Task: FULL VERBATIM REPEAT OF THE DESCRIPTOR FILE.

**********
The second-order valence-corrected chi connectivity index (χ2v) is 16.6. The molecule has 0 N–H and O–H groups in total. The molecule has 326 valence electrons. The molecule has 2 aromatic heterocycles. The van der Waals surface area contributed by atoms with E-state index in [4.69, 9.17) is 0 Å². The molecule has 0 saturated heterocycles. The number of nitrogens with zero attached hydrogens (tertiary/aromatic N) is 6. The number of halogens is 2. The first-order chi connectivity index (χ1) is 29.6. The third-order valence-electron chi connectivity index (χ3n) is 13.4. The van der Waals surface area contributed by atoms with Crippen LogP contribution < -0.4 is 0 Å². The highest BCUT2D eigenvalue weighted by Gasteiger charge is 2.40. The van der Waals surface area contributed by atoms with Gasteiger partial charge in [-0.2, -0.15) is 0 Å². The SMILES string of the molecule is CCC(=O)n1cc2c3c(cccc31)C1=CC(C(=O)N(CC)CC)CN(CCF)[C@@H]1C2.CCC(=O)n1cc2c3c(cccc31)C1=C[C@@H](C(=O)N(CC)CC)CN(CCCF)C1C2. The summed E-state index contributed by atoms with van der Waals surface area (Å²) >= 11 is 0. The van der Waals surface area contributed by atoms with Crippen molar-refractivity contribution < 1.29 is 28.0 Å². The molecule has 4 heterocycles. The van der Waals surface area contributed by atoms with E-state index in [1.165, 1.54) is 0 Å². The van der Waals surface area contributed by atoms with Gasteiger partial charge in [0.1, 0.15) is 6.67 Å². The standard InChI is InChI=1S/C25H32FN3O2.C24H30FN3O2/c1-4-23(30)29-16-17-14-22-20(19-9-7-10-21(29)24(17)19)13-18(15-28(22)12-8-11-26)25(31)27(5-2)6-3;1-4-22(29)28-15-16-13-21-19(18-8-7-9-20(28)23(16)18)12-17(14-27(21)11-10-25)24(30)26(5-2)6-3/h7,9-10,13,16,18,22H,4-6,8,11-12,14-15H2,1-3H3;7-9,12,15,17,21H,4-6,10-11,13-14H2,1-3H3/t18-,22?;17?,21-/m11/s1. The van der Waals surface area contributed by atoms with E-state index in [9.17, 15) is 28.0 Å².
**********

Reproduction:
The second-order valence-corrected chi connectivity index (χ2v) is 16.6. The molecule has 0 N–H and O–H groups in total. The molecule has 326 valence electrons. The molecule has 2 aromatic heterocycles. The van der Waals surface area contributed by atoms with E-state index in [4.69, 9.17) is 0 Å². The molecule has 0 saturated heterocycles. The number of nitrogens with zero attached hydrogens (tertiary/aromatic N) is 6. The number of halogens is 2. The first-order chi connectivity index (χ1) is 29.6. The third-order valence-electron chi connectivity index (χ3n) is 13.4. The van der Waals surface area contributed by atoms with Crippen LogP contribution < -0.4 is 0 Å². The highest BCUT2D eigenvalue weighted by Gasteiger charge is 2.40. The van der Waals surface area contributed by atoms with Gasteiger partial charge in [-0.2, -0.15) is 0 Å². The SMILES string of the molecule is CCC(=O)n1cc2c3c(cccc31)C1=CC(C(=O)N(CC)CC)CN(CCF)[C@@H]1C2.CCC(=O)n1cc2c3c(cccc31)C1=C[C@@H](C(=O)N(CC)CC)CN(CCCF)C1C2. The summed E-state index contributed by atoms with van der Waals surface area (Å²) >= 11 is 0. The van der Waals surface area contributed by atoms with Crippen molar-refractivity contribution < 1.29 is 28.0 Å². The molecule has 4 heterocycles. The van der Waals surface area contributed by atoms with E-state index in [1.165, 1.54) is 0 Å². The van der Waals surface area contributed by atoms with Gasteiger partial charge in [0.1, 0.15) is 6.67 Å². The standard InChI is InChI=1S/C25H32FN3O2.C24H30FN3O2/c1-4-23(30)29-16-17-14-22-20(19-9-7-10-21(29)24(17)19)13-18(15-28(22)12-8-11-26)25(31)27(5-2)6-3;1-4-22(29)28-15-16-13-21-19(18-8-7-9-20(28)23(16)18)12-17(14-27(21)11-10-25)24(30)26(5-2)6-3/h7,9-10,13,16,18,22H,4-6,8,11-12,14-15H2,1-3H3;7-9,12,15,17,21H,4-6,10-11,13-14H2,1-3H3/t18-,22?;17?,21-/m11/s1. The van der Waals surface area contributed by atoms with E-state index in [9.17, 15) is 28.0 Å².